The Good, The Bad and the Ugly of Scrum: Or Telling The Emperor He Has No Clothes

July 26, 2014 — Posted by Al Shalloway

I am about to head off to the Agile Conference in Orlando.  At these times I always think about the state of Agile and am usually disappointed when I think about what is possible and what actually is present.  Oh, I don’t mean “if only the industry would do what works” kind of thoughts, I’m more thinking “if only consultants would recognize what works and what doesn’t.” 

I just started working with a small client (less than 100 people in the development side of things).   I was told they went with Net Objectives because we weren’t committed to a particular approach-that is, we were coming from the needs of the client and not attached to one particular framework or method.  The client didn’t think Scrum would work for them, an opinion shared by me as well.

However, it occurred to me, what a great consulting approach – always suggest Scrum.  Since it works when it is used properly, a consultant who recommends it can never be blamed for the recommendation.  I mean, if it works – great - kudos.  If it can’t be properly used, the client won’t follow the consultant’s advice so we can blame the client for doing “Scrum-but.”  Unfortunately, as often as not, doing Scrum properly is not the best thing to be doing – and is often essentially impossible without considerable unnecessary expense.  But no matter, when it fails, it’ll fail because the client didn’t do Scrum.

This is the Emperor has no clothes part.  Scrum is a good framework in certain situations.  Not so good in others.  And, no matter what your situation, is simplistic and leaves some things out it shouldn’t. 

Before I get into the meat of this blog, I want to be really clear – I like Scrum.  At least, I like it when it is used in the right situations and extended in the right manner (it always needs to be extended).  I don’t like when it is used in the wrong situation and really dislike it when I hear people promoting Scrum everywhere (e.g., they don’t tell you where it shouldn’t be used).   Some people call this bashing, but I call it being pragmatic and honest.  For example, I live in Seattle and drive a Lexus.  I love my Lexus – really.  Best car I’ve ever had.  But it doesn’t drive into the Puget Sound the way these ducks do.   It’s also not good off-road.  But saying my Lexus won’t go into the sound (more precisely, will go in, needs towing out) or off-road is not bashing it.  It’s recognizing the car’s limitations and loving it for what it is good for.  That’s how I feel about Scrum – it’s great when used properly and should not be promoted to work everywhere – because it doesn’t work everywhere.

Where Should Scrum Be Used

Scrum is a great framework when one can form and use cross-functional teams.   In smaller organizations this is not too difficult.  Scrum is often powerful for many parts of the development organization even when the development group is large and requires Lean and Kanban to fully implement Agile across the organization.   But it is a myth that all companies can (or even should) use cross functional teams.  All too often particular skills are in short supply (e.g., subject mater experts, architects, people who were around when the legacy code was written, ...) or are not needed full-time on a team (e.g., DBAs). While creating cross-functional teams to the extent possible is a great idea, it is not always advisable to do it completely.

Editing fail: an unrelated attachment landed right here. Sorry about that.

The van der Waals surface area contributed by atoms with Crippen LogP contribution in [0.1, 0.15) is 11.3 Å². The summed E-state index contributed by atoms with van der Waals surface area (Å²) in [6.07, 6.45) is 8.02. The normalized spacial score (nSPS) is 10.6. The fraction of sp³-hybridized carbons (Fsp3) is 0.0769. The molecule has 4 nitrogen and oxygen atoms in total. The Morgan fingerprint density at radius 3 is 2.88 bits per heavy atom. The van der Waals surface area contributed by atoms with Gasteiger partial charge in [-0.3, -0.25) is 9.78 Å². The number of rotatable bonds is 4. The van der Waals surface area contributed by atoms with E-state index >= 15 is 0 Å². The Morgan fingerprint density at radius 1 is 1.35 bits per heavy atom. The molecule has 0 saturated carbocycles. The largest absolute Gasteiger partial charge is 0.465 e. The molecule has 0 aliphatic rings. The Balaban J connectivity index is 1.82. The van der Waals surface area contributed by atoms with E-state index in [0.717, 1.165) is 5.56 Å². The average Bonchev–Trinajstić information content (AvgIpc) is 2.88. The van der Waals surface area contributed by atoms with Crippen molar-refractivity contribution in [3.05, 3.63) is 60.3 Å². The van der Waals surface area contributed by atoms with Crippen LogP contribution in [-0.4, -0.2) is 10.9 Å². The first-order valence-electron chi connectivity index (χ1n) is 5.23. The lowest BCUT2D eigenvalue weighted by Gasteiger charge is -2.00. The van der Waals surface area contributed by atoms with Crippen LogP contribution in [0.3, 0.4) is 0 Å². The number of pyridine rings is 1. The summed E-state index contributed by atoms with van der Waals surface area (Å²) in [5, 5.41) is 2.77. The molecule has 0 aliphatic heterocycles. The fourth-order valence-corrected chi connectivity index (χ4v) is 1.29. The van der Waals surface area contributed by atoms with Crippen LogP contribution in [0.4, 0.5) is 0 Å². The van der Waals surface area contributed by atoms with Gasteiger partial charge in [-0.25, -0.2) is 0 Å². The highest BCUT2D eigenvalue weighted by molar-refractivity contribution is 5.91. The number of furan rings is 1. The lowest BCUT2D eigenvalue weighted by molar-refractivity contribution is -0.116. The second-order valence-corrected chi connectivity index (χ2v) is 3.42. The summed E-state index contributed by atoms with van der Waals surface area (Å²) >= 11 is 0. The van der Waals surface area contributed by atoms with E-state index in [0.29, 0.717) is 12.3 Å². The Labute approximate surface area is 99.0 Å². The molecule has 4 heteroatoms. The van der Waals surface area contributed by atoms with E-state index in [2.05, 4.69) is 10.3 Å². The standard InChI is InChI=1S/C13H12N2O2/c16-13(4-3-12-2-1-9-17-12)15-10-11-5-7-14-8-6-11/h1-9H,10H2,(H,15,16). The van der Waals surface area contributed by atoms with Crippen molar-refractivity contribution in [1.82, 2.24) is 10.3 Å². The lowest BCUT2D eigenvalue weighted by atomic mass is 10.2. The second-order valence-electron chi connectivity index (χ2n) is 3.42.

What Should Virtually Always Be Added to Scrum

Even when Scrum is a good fit, there are several attitudes and practices that should always be used.  These are:

  • Test-first methods (e.g., ATDD or BDD at a minimum)
  • Explicit workflow – have the team discuss the best way for them to work and make it well known
  • Visibility of work inside the sprint – not just how work gets in, how it gets out or what amount is done
  • Manage work in process (WIP)
  • Be inclusive of management (no more chickens and pigs)

Where Should Scrum Not Be Used

An example where it is often difficult to use Scrum (even for small companies), is in mobile and applications with rich UX.  In these cases, the skill sets required are varied (often as many as 6 or so distinct skills on the development team).  Cross-functional teams here are rare, and many of the skills are only needed some of the time.  In this case a combination of teams and people supporting the teams (managed either with weekly planning or Kanban) is a better approach.

In Conclusion

Scrum should be a tool in your toolbox.  So should Kanban, the Kanban Method, ATDD, TDD, design patterns, refactoring, and many other things.  The toolbox, however, should be something you can take anywhere.  Those of you who know me know I believe that’s the Lean Mindset.  If you’re at the Agile conference next week, please look me up – I’ll be doing the dot game on Monday and a SAFeTM Executive overview on Tuesday and  hanging out in the open space much of the rest of the time.  Happy to discuss this, regardless of your view on the matter.

Al Shalloway
CEO, Net Objectives

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About the author | Al Shalloway

Al Shalloway is the founder and CEO of Net Objectives. With over 40 years of experience, Alan is an industry thought leader in Lean, Kanban, product portfolio management, SAFe, Scrum and agile design.



        

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